LPTW Awards Celebration & Big Mingle: March 10 at 6:30PM

THE LEAGUE OF PROFESSIONAL THEATRE WOMEN
AWARDS CELEBRATION & BIG MINGLE
Monday March 10
6.30 to 10pm

at The Irene Diamond Stage
The Pershing Square Signature Center
480 West 42nd Street

Press Coverage From The Event:

The League’s new event puts awards center stage!

Life Time Achievement Award:  Zoe Caldwell, Actor
Audra McDonald will present the award to Zoe Caldwell

Ruth Morley Design Award:  Judith Dolan, Costume Designer
The Ruth Morley Design Award is given annually to an outstanding female theatre designer in the field of costumes, scenery, lighting, or special effects in memory of the theatre and film costume designer, and League member, Ruth Morley.
Presented by Gregory Boyd.

The Lee Reynolds Award:  Joanna Sherman, Artistic Director, Bond Street Theatre
The award, in memory of producer and League member Lee Reynolds, is given annually to a woman or women active in any aspect of theatre, whose work through the medium of theatre has helped to illuminate the possibilities for social, cultural or political change.
Presented by Ambassador Cynthia P. Schneider

Special award to League member Sondra Gorney
A one-time award honoring actor, author and League member Sondra Gorney for her dedication to the values and the mission of the League of Professional Theatre Women.
Presented by Mary Miko

Abady Award:  Meiyin Wang, Director of the Devised Theater initiative and Co-Director of the Under the Radar Festival at The Public Theater
The Abady Award is given in memory of Josephine R. Abady, a stage and artistic director and leader of the nonprofit theatre movement in the United States. The award is given annually to a woman who is an emerging theatrical artist and has created work of cultural diversity.
Presented by Susan Feldman

Lucille Lortel Award: Katherine Kovner, Artistic Director, The Playwrights Realm
The League of Professional Theatre Women’s Lucille Lortel Award was founded in 2000 with a bequest from Lucille Lortel. The award and accompanying grant is given annually to “an aspiring woman in any discipline of theatre who is showing great creative promise and deserves recognition and encouragement.”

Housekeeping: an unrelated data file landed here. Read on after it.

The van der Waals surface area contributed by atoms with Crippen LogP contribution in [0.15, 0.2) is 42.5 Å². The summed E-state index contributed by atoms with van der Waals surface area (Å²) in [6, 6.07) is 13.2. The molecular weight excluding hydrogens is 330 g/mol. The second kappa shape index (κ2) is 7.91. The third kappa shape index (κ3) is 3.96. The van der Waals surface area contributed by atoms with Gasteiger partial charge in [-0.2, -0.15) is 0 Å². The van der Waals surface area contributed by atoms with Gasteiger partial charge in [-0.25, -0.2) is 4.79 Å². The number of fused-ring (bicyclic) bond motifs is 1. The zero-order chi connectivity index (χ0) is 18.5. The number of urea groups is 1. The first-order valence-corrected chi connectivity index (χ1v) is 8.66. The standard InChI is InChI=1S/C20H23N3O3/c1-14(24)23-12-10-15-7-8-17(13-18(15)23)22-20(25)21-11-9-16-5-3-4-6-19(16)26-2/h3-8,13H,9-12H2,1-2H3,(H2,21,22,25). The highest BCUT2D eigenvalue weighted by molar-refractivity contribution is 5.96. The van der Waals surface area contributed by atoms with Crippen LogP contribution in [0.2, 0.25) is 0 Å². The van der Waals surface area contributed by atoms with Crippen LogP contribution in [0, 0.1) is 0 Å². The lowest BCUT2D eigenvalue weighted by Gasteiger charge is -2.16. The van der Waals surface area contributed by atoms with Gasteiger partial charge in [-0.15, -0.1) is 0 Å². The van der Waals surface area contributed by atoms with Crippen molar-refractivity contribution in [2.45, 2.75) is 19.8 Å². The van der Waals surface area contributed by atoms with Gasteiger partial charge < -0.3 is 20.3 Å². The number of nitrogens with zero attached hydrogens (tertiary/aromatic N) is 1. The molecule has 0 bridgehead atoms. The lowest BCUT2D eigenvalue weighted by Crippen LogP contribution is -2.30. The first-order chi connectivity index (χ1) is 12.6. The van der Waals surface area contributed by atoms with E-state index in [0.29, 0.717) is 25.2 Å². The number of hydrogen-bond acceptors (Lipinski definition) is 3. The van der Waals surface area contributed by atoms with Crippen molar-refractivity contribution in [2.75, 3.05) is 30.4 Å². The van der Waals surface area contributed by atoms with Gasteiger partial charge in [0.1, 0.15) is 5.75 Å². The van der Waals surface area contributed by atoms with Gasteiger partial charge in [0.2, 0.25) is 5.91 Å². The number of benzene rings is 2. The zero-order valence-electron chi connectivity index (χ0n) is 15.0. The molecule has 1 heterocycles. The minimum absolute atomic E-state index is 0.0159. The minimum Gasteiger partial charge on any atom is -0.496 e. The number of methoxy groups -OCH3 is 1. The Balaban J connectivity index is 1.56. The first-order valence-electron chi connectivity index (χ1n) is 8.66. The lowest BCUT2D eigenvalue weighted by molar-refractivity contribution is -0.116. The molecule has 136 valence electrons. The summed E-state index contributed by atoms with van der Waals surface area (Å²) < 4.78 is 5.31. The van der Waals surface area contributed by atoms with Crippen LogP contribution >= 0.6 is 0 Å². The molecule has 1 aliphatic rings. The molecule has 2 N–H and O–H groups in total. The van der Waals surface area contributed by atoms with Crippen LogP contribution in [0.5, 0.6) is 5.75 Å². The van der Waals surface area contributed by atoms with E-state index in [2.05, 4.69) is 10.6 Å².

Presented by Leigh Silverman

tamara_tunie[1]

TAMARA TUNIE WILL HOST THIS EXCITING EVENT!

Get tickets now:  http://www.brownpapertickets.com/event/567322

If you’d like to pay by check, instead of online, please do!  Make it out to the League of Professional Theatre Women & send it to LPTW, c/o TCG, 520 8th Avenue, 24th Floor, NYC  10018.

Awards Celebration & Big Mingle Write-Up
By Jenny Lyn Bader

The League of Professional Theatre Women held our annual awards celebration combined for the first time with the “Big Mingle,” a pre- and post-awards reception, on March 10, 2014 at the Pershing Square Signature Center.

After a brief cocktail and prior to the main “mingle,” we held our awards ceremony on the Irene Diamond Stage.

Katherine Kovner received the Lucille Lortel Award, given annually to “an aspiring woman in any discipline of theatre who is showing great creative promise and deserves recognition and encouragement.”

The award was presented by Leigh Silverman, a director who frequently counsels young women directors to “be proactive — you have to make your own opportunities.” She then introduced someone she said had truly built her own opportunities: Ms. Kovner, founder and Artistic Director of the Playwrights Realm.

As she spends much of her time nurturing emerging writers, Katherine Kovner said she was “more used to giving out encouragements and awards than receiving them.”

Meiyin Wang received the Abady Award, given in memory of Josephine R. Abady, a stage and artistic director and a leader of the nonprofit theatre movement. Ms. Wang works at the Public Theater both as Director of the Devised Theatre Initiative and Co-Director of the Public’s Under the Radar Festival.

Susan Feldman, Founding Artistic Director of St. Anne’s Warehouse, presented the award, saying it was intended for either an emerging director or a producer or a creative director of a work of cultural diversity who’s worked in the professional theatre for five years — and “the nice thing about Meiyin is that she’s all three.”